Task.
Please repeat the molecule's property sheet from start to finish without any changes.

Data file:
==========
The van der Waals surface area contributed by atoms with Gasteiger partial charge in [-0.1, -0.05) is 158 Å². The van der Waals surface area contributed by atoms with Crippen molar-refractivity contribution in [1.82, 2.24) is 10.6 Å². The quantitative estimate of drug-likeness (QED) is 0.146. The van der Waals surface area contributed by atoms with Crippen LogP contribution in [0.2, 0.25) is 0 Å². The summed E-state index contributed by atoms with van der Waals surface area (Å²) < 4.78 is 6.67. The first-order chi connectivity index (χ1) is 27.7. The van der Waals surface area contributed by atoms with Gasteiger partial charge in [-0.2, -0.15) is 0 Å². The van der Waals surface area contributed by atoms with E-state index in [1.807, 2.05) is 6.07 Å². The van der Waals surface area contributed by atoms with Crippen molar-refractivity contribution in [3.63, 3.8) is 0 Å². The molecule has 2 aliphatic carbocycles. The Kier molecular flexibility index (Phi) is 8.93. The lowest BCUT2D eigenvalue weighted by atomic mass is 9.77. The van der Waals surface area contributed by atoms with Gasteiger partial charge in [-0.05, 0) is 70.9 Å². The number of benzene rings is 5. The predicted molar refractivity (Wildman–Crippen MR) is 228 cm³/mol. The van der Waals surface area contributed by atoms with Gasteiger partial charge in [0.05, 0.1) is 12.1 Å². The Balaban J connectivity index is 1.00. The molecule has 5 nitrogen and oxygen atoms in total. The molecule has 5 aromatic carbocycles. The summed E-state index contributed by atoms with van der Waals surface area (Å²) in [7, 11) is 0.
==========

The van der Waals surface area contributed by atoms with Gasteiger partial charge in [-0.1, -0.05) is 158 Å². The van der Waals surface area contributed by atoms with Crippen molar-refractivity contribution in [1.82, 2.24) is 10.6 Å². The quantitative estimate of drug-likeness (QED) is 0.146. The van der Waals surface area contributed by atoms with Crippen LogP contribution in [0.2, 0.25) is 0 Å². The summed E-state index contributed by atoms with van der Waals surface area (Å²) < 4.78 is 6.67. The first-order chi connectivity index (χ1) is 27.7. The van der Waals surface area contributed by atoms with Gasteiger partial charge in [-0.2, -0.15) is 0 Å². The van der Waals surface area contributed by atoms with E-state index in [1.807, 2.05) is 6.07 Å². The van der Waals surface area contributed by atoms with Crippen molar-refractivity contribution in [3.63, 3.8) is 0 Å². The molecule has 2 aliphatic carbocycles. The Kier molecular flexibility index (Phi) is 8.93. The lowest BCUT2D eigenvalue weighted by atomic mass is 9.77. The van der Waals surface area contributed by atoms with Gasteiger partial charge in [-0.05, 0) is 70.9 Å². The number of benzene rings is 5. The predicted molar refractivity (Wildman–Crippen MR) is 228 cm³/mol. The van der Waals surface area contributed by atoms with Gasteiger partial charge in [0.05, 0.1) is 12.1 Å². The Balaban J connectivity index is 1.00. The molecule has 5 nitrogen and oxygen atoms in total. The molecule has 5 aromatic carbocycles. The summed E-state index contributed by atoms with van der Waals surface area (Å²) in [7, 11) is 0.